CHONGQING, April 15 (Xinhua) -- A group of Chinese scholars will testify in court to help victims of Japan's wartime bombings of Chongqing win their compensation lawsuits against the Japanese government.
The Tokyo District Court is scheduled to start hearings on Wednesday and more than 10 scholars are expected in court in the following two and three months. They will present the history of Japanese troops' repeated bombings of the southwestern Chinese city between 1938 and 1944.
Testimonies of the experts who have long researched the catastrophe will supplement those previously made by Chinese victims, said Lin Gang, a lawyer representing the plaintiffs, who are members of a non-government group for the bombing victims.
"The experts will provide the judge with a whole picture of the aggressors' atrocities, and identification of historical facts is crucial to our success," Lin said.
Between March 2006 and October 2009, 188 bombing victims of the group, which was set up in 2004, filed lawsuits to the Tokyo court in four batches, each demanding 10 million yen (98,000 U.S. dollars) in compensation and an apology from the Japanese government.
During previous court hearings, 24 plaintiffs testified their experiences in the bombings and the physical and mental suffering they endured.
Historical data showed that nearly seven years of air-strikes, including large-scale, indiscriminate bombings from 1939 to 1941, left more than 30,000 people dead or injured in Chongqing, which was made a "wartime capital" by the Kuomintang government in 1940, and in its neighboring areas, such as Chengdu and Leshan cities.
Along with scholars, the group's head Su Yuankui will also testify in court. "I will demand justice for all victims of Japan's bombings of Chongqing," said the 80-year-old man who lost two family members and an apartment in the attack.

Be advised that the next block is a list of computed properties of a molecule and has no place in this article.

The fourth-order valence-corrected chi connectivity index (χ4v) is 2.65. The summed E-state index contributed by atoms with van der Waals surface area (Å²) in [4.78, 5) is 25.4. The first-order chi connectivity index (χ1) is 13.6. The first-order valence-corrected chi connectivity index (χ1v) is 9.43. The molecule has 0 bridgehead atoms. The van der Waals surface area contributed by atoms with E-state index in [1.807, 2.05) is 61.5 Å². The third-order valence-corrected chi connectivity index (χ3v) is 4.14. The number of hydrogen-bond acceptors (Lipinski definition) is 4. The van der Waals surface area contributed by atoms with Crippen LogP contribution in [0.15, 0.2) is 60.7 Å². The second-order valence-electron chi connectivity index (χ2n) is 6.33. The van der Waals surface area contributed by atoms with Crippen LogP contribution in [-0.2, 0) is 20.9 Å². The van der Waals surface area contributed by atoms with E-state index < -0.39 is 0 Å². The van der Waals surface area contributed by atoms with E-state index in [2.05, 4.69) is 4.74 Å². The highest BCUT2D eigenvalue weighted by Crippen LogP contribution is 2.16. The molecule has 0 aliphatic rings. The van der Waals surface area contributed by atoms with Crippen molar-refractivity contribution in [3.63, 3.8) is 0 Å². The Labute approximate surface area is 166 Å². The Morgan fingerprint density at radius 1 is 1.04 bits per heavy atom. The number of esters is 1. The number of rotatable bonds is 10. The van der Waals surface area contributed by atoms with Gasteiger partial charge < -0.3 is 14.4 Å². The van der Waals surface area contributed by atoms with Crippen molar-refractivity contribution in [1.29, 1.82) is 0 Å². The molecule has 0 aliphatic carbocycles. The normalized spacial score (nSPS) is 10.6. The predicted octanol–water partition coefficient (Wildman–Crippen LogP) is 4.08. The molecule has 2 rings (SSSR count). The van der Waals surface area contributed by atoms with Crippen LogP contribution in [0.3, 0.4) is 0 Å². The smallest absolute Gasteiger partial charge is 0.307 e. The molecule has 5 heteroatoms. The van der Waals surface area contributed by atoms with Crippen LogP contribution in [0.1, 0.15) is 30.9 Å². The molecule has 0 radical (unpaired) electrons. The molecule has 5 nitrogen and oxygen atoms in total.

Lin Gang said the case might conclude at the end of the year but he was not optimistic about the result. The lawyer said the "apathy and delaying tactics" of the Japanese government are major barriers to the victims' litigations.
Despite the "small" likelihood of winning the cases, Lin said, "the process is as important as the result."
He believes the laborious proceedings served as an important channel for exploring and releasing facts about Japanese intruders' crimes and predicaments of the Chinese victims.
"We also want more Japanese people to learn about the true history and maintain peace with us hand in hand," said Jiang Wanxi, an 83-year-old victim. Jiang's elder brother and his brother's wife who was eight months pregnant died in the bombing.
Over the past two decades, Chinese victims of the War of Resistance Against Japan (1937-1945) have filed nearly 30 claims in Japan for being used by aggressors as forced labor, sex slaves or human guinea pigs for chemical or biological weapons, but none of the cases ended in success.
The Japanese courts dismissed the demands for damages because they believed a 1972 bilateral agreement nullified Chinese rights to seek war-related compensation, while Chinese victims and lawyers argued the Chinese government only gave up compensation for the state, not for individuals.
As the court battles continue, however, the victims are struggling to wait. "Some plaintiffs of our group have passed away, and many are plagued by serious health problems," Jiang said.